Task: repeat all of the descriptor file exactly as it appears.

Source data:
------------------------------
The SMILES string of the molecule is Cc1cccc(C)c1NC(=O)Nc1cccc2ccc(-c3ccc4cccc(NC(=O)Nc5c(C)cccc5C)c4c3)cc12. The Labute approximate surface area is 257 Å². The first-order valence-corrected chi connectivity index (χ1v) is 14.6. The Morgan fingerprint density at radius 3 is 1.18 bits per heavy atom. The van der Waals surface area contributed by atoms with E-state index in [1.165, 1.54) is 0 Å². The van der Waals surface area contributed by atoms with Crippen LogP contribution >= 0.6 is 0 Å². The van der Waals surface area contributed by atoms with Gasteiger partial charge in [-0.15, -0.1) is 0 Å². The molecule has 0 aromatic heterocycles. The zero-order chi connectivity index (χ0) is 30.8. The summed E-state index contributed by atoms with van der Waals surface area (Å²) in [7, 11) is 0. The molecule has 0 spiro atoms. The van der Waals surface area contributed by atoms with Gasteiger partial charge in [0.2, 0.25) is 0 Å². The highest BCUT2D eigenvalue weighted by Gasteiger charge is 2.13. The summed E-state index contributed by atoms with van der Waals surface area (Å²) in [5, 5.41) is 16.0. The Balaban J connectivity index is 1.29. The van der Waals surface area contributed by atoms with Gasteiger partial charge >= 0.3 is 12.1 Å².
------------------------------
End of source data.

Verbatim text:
The SMILES string of the molecule is Cc1cccc(C)c1NC(=O)Nc1cccc2ccc(-c3ccc4cccc(NC(=O)Nc5c(C)cccc5C)c4c3)cc12. The Labute approximate surface area is 257 Å². The first-order valence-corrected chi connectivity index (χ1v) is 14.6. The Morgan fingerprint density at radius 3 is 1.18 bits per heavy atom. The van der Waals surface area contributed by atoms with E-state index in [1.165, 1.54) is 0 Å². The van der Waals surface area contributed by atoms with Crippen LogP contribution >= 0.6 is 0 Å². The van der Waals surface area contributed by atoms with Gasteiger partial charge in [-0.15, -0.1) is 0 Å². The molecule has 0 aromatic heterocycles. The zero-order chi connectivity index (χ0) is 30.8. The summed E-state index contributed by atoms with van der Waals surface area (Å²) in [7, 11) is 0. The molecule has 0 spiro atoms. The van der Waals surface area contributed by atoms with Gasteiger partial charge in [0.2, 0.25) is 0 Å². The highest BCUT2D eigenvalue weighted by Gasteiger charge is 2.13. The summed E-state index contributed by atoms with van der Waals surface area (Å²) in [5, 5.41) is 16.0. The Balaban J connectivity index is 1.29. The van der Waals surface area contributed by atoms with Gasteiger partial charge >= 0.3 is 12.1 Å².